CBC News: Hamilton considers phasing in heat bylaw starting with common cooling spaces, councillor says
Posted October 4, 2023
The city has been promoting common cooling spaces to landlords as a way to protect tenants
As the City of Hamilton works toward a proposed adequate temperature bylaw, councillor Cameron Kroetsch told CBC’s Metro Morning the hope is for property owners to create cooling spaces before requiring air conditioning in units.
The city has been promoting common cooling spaces to landlords as a way to protect tenants from heat-related illnesses. At the moment, doing so is voluntary, but that could change based on the approval of a bylaw the Ward 2 councillor proposed in May.
Back then, council’s public-health committee voted to direct staff to look into requiring rental units not exceed a maximum temperature. Councillors also directed staff to report back on the possibility of developing a program to help low-income tenants pay for air conditioning, and to support building retrofits.
Read an edited and abridged version of Kroetsch’s conversation with Metro Morning host Piya Chattopadhyay below.
Q: What was the rationale behind a maximum heat bylaw in indoor spaces?
We’re looking at a spectrum of what temperatures make for safe and healthy living environments at both the cold and hot extremes. And what’s really pushed this has been activism from people who are supporting tenants. The ward I represent has almost 80 per cent of folks renting, many who live in apartment buildings. And people have been saying for a while now that when those extreme heat situations come to apartment buildings – many of which are older – that we make sure people feel comfortable in their homes and there are no adverse side effects for their health.
What’s the science behind the 26 degree maximum?
We haven’t settled specifically on that number in the final bylaw yet. That’ll be coming forward next year, but that’s something that other jurisdictions and municipalities have used across North America. So there are some in the U.S. and Mississauga that have some language around 26 C. So, that’s something. That’s a good starting point for us to look at.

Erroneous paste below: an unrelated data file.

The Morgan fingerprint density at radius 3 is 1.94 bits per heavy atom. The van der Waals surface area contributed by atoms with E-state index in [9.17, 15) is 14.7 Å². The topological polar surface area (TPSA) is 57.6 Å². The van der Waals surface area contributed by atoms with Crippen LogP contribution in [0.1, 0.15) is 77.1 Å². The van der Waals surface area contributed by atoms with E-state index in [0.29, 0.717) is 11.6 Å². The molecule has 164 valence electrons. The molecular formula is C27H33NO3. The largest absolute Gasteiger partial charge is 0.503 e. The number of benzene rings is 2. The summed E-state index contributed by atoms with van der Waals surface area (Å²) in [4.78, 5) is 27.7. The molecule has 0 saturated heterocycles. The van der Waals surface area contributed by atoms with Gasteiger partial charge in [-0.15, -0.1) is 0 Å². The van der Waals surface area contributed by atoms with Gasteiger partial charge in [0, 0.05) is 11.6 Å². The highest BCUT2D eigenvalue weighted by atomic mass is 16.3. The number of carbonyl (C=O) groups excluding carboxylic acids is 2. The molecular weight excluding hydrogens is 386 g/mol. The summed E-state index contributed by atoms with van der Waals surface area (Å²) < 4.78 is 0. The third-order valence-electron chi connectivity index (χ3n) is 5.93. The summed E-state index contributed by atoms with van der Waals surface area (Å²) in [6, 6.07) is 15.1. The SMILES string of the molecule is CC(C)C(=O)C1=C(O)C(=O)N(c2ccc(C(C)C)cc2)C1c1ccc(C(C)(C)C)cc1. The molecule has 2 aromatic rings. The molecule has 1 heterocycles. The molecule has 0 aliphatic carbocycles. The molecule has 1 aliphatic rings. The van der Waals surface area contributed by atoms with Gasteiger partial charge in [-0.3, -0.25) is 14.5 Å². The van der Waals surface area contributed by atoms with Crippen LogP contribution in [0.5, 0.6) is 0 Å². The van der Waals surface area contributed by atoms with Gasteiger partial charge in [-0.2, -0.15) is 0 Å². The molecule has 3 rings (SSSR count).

A number of cities like Toronto have cool spaces that people can go to when the temperatures hit a certain point. Why isn’t that enough?
Hamilton has some cool spaces too. We’re trying to open more of them and we think that’s going to help. But for many folks, especially seniors with disabilities, it’s not easy to get to a cooling centre. So, in your building, hopefully you’ll have a room where there’s cooling and eventually cooling in your unit. That’s the plan here — to phase that approach in slowly.
Landlords might be looking at this saying “Is it going to create additional expenses for me?” How do you respond to landlords when they raise that issue?
I get it. It probably will increase expenses for them in some cases, but that’s part of being a landlord when you’re investing in these properties. We have to make sure that people are kept healthy and safe in their apartment. That’s the job of municipalities to the extent that we have the tools to do it.
What do you think cities need to do in terms of rethinking the level of temperatures in indoor spaces, particularly on a hot day in October like this?
We have to get past the idea that air conditioning is a luxury. When I was younger and when lots of the folks on our council were younger, that’s kind of the mentality people had: It’s great if you have air conditioning, but otherwise just open the window and tough it out. We’re no longer in the open-the-window-and-tough-it-out stage. We’re starting to recognize that a temperature of someone’s living space is no longer something that can be moderated by the temperature outside and we have to intervene.